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At that time Dr. Helmut Diederichs, Fachhochschule Dortmund, Germany, run his Rudolf-Arnheim-Forum page. In 2013 Mr. Diederichs retired, and this Forum page of his does not exist anymore.

Remembering Rudolf Arnheim

There are not many people I can show my drawn and written testimonies without reserve. Rudolf Arnheim was one of them.

In 1986 he came to see me at the 'Institute for Theater Research' in Amsterdam. This delicate figure in a light-grey suit climbing the very long and narrow staircase of the Institute, a staircase without escape, behind him his son-in-law, who two hours later picked him up again, belongs to the great impressions of my life.
Welcomed by me and by my thirteen stage companions - white transparent gigantic dummies hanging from the ceiling - we talked as if we had known each other for ever, and by advising me about the choice of a drawing he encouraged me to rely on the first impression I catch. He talked about his life in Berlin, where I was born in 1940, about leaving it in 1933 and coming to the States, about the difference between Marlene Dietrich and Elisabeth Bergner... We laughed a lot. Then I saw this disarming old man climbing down that staircase again, his son-in-law leading him.

Several weeks later he wrote: "I can still see your laughter occasionally crossing your face like a cloud."
A letter later about sitting on the 80th floor in a restaurant in Chicago: "We were sitting there as at a feast for the gods on Olympus", and about a reception at a little college on the east coast: "The whole splendor of the autumn trees was sparkling in red and yellow and green and in the midst of all that gold outdoors, indoors was a reception in my honour and the young people were sitting around me on carpets listening to me. That you earn all this at my age!"

Off course, like so many, he wished I had a happier view of the world.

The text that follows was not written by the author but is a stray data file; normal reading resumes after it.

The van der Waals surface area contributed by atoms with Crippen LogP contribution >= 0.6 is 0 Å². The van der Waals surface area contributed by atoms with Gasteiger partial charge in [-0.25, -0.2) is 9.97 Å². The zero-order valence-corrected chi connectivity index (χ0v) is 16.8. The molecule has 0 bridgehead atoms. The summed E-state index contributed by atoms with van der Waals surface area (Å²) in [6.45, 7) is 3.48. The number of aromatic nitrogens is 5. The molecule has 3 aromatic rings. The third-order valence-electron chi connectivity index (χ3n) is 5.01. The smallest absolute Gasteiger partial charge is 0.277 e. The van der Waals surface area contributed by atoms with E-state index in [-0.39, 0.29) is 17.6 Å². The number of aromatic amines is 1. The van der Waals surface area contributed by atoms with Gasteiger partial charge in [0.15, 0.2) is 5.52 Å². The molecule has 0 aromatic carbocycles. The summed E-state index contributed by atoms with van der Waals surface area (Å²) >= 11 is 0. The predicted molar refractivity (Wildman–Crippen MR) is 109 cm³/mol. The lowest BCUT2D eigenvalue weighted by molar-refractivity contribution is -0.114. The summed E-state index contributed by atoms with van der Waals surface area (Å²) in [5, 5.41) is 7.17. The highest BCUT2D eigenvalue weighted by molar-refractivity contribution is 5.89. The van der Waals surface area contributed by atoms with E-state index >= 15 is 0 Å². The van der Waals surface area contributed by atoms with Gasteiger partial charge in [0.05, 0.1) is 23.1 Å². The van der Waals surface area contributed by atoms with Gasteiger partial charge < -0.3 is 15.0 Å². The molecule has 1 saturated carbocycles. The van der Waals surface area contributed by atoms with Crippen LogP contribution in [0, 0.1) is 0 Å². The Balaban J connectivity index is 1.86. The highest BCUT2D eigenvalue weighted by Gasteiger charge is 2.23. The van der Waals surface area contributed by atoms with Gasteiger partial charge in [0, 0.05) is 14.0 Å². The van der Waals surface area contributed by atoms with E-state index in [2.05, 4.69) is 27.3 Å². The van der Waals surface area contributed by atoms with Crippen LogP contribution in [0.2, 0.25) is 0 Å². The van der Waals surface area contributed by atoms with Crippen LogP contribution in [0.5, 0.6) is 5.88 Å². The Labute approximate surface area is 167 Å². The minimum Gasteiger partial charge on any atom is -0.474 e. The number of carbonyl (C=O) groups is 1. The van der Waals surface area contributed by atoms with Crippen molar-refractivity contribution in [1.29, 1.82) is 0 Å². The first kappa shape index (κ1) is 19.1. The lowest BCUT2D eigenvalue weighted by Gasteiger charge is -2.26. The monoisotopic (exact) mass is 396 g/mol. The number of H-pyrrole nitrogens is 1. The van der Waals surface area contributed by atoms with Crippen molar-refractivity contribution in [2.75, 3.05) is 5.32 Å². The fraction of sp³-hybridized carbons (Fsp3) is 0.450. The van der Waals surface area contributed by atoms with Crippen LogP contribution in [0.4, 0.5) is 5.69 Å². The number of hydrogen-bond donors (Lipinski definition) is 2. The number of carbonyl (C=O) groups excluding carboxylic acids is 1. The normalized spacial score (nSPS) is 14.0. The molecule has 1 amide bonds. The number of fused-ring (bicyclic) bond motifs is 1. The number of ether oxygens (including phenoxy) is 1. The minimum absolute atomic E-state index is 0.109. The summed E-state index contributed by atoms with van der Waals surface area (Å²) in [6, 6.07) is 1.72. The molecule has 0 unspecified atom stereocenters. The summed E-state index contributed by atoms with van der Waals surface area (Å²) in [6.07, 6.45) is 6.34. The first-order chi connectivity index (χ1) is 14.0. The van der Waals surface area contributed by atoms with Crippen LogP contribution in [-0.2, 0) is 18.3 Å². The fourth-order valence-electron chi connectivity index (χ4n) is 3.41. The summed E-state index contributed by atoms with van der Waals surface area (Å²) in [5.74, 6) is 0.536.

In 1987, writing to him about ten days in Warsaw and two in Berlin, he answered: "The world you describe strikes me like that of fifty years ago; those nights in the train, those inhuman controls. But the truth is as well that in a certain way you cling to that past. It is, as well, the world of your visions... I take confidence in your talent, being able to come out of this nightmare. I just wish you a happy outlook on life..."
I wrote him back that such train journeys belonged to the present.
A letter and some material I sent him in 1992 stayed without an answer and I realized that it could simply be too much for him.

We got in touch with each other thanks to Alex Hes (who at that time lived with his wife and their son Donald in Jackson, Mich., dear friends) and to an artist's note I had been asked to write for 'Leonardo'. Alex and his wife came back to the Netherlands. Donald settled not far from Ann Arbor. I asked him to be with you today in my place. I, myself, am in Lima, Peru, to carry on working on the opera of their lives with street children. I would have loved to show Rudolf Arnheim the clouds of laughter crossing their faces, rehearsing; the pride of these outcasts of often already outcasts getting applause; their crawling on my lap, calming down.

Dear Margaret and Cor, I am grateful that once this 'mountain', your beloved father and father-in-law, entered my landscape.

Sabine Vess
Zaltbommel, autumn 2007

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